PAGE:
More on Objective-C Blocks

In 2011 I first blogged about Objective-C blocks, a game changing language construct that allows defining callable functions on-the-fly. In this post, we delve into some advanced properties of blocks in the Objective-C language.

1. Blocks capture their enclosing scope

Consider the following code snippet:

In the above example, we create a block that captures local variable “capture_me” and store it into a variable called “squared”. When we invoke the “squared” block, it will access the captured variable’s value, square it and return it to the caller.

This is a great feature that allows referencing local variables from deep within a complex operation’s stack. As Miguel de Icaza points out, however, we need to be careful with this feature to avoid producing hard to maintain code.

As you may have guessed, the code above correctly prints value “100”.

2. Blocks can modify captured variables

Now, consider this snippet. We will change our block not to return the squared variable, but rather to capture a reference to the local variable and store the squared value, overriding the original.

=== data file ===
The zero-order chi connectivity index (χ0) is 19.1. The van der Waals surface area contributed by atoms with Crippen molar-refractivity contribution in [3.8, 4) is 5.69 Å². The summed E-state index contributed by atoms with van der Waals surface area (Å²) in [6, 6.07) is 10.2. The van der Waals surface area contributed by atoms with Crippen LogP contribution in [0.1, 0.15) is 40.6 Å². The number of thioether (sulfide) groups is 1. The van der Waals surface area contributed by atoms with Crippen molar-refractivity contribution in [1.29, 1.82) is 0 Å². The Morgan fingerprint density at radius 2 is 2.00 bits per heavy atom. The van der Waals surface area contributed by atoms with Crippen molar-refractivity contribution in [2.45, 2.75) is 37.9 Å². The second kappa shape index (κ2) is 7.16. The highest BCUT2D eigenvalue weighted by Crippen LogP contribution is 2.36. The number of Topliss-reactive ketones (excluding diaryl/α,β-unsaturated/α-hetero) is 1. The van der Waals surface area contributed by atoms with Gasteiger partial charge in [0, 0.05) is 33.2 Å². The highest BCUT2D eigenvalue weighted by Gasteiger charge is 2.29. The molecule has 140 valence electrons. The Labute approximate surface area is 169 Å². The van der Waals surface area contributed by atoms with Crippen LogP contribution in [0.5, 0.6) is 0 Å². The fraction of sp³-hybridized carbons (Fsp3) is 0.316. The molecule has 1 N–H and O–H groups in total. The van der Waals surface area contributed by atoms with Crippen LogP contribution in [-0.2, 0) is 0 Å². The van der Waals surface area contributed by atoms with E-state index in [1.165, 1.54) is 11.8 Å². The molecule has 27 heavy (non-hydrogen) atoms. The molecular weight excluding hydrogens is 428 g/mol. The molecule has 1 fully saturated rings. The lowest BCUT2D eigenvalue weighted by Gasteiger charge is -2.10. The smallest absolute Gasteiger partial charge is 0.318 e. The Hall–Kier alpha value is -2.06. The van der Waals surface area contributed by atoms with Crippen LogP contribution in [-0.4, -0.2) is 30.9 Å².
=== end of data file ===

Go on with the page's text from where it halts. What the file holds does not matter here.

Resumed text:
The __block keyword signals that variable “modify_me” is captured as a reference by the Block, allowing it to be modified from within its body.

Just like before, this code still prints “100”. If we were to call the “squared” block a second time, we would square the variable again, yielding “10.000”.

3. Blocks are Objective-C Objects allocated on the stack

Unlike any other object instance in Objective-C, blocks are objects that are allocated on the stack. This means blocks need to be treated as a special case when we want to store them for later usage.

As a general rule of thumb: you should never retain a block. If it is to survive the stack frame where it was defined, you must copy it, so the runtime can place it on the heap.

If you forget and accidentally retain a block on the stack it might lead to runtime errors. The Xcode analyzer, thankfully, detects this problem.


If there were a feature I could have added to the Java programming language (when developing Android apps), it would without be, without a doubt, support for blocks or, in general, lambda expressions.

Objective-C blocks are a powerful feature that must be handled with care. When used correctly, they have the power to let us improve our code to make it more streamlined. When used incorrectly, they can lead to unreadable code and/or hard-to-debug memory-management bugs.

If you are interested in learning more about blocks in the Objective-C programming language, this article is a great resource and here’s the official Apple documentation.

Happy coding!